/  11.05.2021

Cardi B may have been onto something when she declared that “a hoe never gets cold” because her theory is being supported by science.

According to the New York Post, a new study published in the British Journal of Social Psychology confirmed that “scantily clad” women are less likely to be cold rather than women who are wearing more clothing. The study, which is titled “When looking ‘hot’ means not feeling cold: Evidence that self-objectification inhibits feelings of being cold,” was written by six people, one of whom was Roxanne Felig, a grad student at the University of South Florida.

Felig told the outlet that their research was partially motivated by the “Bodak Yellow” rapper’s viral video where she said, “It’s cold outside, but I’m still looking like a thottie because a hoe never gets cold.”

“It seemed like what Cardi was saying was that she was too focused on how she looked and what she was wearing to feel cold,” Felig explained on TikTok. “We wanted to test that — scientifically — and so we did. And it’s true.”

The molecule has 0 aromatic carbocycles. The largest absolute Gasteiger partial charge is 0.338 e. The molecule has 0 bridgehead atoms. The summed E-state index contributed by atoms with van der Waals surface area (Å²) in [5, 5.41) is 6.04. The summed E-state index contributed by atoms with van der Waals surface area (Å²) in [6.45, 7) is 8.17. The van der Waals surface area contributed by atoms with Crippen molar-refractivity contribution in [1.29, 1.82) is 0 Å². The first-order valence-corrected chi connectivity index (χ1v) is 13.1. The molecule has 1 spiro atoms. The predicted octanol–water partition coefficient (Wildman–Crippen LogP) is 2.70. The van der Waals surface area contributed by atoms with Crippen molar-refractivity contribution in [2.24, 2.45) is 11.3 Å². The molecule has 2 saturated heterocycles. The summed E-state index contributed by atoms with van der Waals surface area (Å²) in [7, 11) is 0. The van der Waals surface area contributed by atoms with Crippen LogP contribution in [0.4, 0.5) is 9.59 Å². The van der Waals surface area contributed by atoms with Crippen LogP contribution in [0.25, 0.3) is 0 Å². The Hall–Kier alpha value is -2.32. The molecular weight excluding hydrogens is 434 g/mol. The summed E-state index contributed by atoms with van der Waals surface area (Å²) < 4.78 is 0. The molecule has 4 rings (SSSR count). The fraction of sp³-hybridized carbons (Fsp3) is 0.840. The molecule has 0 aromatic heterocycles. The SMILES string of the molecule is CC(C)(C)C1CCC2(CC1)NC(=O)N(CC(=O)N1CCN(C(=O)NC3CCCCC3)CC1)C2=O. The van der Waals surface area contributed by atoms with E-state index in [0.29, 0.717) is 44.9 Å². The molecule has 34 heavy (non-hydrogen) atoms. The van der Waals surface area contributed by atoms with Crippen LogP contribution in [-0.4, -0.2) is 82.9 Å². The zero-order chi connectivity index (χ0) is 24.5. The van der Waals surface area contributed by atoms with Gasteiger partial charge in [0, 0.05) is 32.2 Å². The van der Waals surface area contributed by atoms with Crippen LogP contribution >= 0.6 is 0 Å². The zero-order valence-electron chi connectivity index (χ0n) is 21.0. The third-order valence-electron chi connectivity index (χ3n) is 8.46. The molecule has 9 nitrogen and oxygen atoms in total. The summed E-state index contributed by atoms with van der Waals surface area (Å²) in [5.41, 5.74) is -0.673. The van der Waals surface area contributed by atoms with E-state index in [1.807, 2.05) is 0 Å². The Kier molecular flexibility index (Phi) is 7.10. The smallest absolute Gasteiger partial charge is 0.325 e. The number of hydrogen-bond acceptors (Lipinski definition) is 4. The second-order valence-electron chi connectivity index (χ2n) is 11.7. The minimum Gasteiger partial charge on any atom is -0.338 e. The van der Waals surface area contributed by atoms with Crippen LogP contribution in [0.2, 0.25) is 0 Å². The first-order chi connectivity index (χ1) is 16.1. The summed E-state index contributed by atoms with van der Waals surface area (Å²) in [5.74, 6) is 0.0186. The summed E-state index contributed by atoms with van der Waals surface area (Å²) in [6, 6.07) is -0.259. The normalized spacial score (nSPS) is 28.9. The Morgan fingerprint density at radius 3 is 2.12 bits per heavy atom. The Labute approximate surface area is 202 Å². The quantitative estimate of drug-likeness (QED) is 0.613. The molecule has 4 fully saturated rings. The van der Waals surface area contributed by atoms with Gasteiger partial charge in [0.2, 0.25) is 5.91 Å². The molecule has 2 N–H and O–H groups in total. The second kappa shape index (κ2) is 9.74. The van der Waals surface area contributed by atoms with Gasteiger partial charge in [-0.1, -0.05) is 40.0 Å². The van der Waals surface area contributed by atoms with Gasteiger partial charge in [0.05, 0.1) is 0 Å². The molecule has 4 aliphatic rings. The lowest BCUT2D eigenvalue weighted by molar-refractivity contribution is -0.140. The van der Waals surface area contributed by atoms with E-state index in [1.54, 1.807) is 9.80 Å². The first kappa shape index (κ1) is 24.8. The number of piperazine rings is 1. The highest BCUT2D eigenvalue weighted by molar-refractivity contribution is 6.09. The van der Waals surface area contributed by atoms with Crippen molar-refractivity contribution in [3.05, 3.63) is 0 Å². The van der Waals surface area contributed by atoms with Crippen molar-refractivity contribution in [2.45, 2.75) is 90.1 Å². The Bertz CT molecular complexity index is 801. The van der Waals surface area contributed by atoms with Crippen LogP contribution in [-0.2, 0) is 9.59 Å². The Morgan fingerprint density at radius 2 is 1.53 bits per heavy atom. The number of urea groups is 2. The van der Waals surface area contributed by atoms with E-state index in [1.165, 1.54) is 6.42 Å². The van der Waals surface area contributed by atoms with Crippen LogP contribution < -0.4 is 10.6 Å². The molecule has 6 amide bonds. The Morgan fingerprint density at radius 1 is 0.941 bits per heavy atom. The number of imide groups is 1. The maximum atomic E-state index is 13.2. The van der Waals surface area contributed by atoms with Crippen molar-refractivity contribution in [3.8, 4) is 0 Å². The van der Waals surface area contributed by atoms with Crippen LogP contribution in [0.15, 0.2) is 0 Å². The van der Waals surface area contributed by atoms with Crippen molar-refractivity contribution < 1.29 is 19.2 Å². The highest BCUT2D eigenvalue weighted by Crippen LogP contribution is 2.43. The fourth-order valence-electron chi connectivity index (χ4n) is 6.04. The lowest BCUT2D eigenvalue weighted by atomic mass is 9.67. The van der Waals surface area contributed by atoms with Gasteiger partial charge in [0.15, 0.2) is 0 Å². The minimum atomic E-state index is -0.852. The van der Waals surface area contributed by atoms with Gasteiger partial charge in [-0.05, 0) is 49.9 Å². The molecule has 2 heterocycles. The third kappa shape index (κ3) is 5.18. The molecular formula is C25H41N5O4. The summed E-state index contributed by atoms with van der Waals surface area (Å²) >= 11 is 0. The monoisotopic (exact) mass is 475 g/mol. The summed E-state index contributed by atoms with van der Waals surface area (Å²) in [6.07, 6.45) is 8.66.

To test Cardi’s theory, the six authors surveyed women as they stood outside nightclubs while the temperatures were in the 40s. They asked them about how cold they felt and took photos of them to keep a record of how much skin of their skin was exposed that night. They also asked the participants about how many alcoholic beverages they consumed to see if their blood alcohol levels could have an effect on how cold they felt.

“There has been an observed phenomenon of women being seemingly unbothered by cold temperatures despite wearing little clothing, so we conducted a field study to test it,” Felig told The Post. “Women who are highly focused on their appearance … have a diminished capacity to feel cold, regardless of how much of their body is exposed to the cold weather.”

The results showed that women who had on less attire did not feel any colder than those who had on more clothing. “We appreciate Cardi B’s contribution to scientific discovery and hope that she popularizes other phrases that sum up interesting psychological phenomena for us to test!” Felig said.


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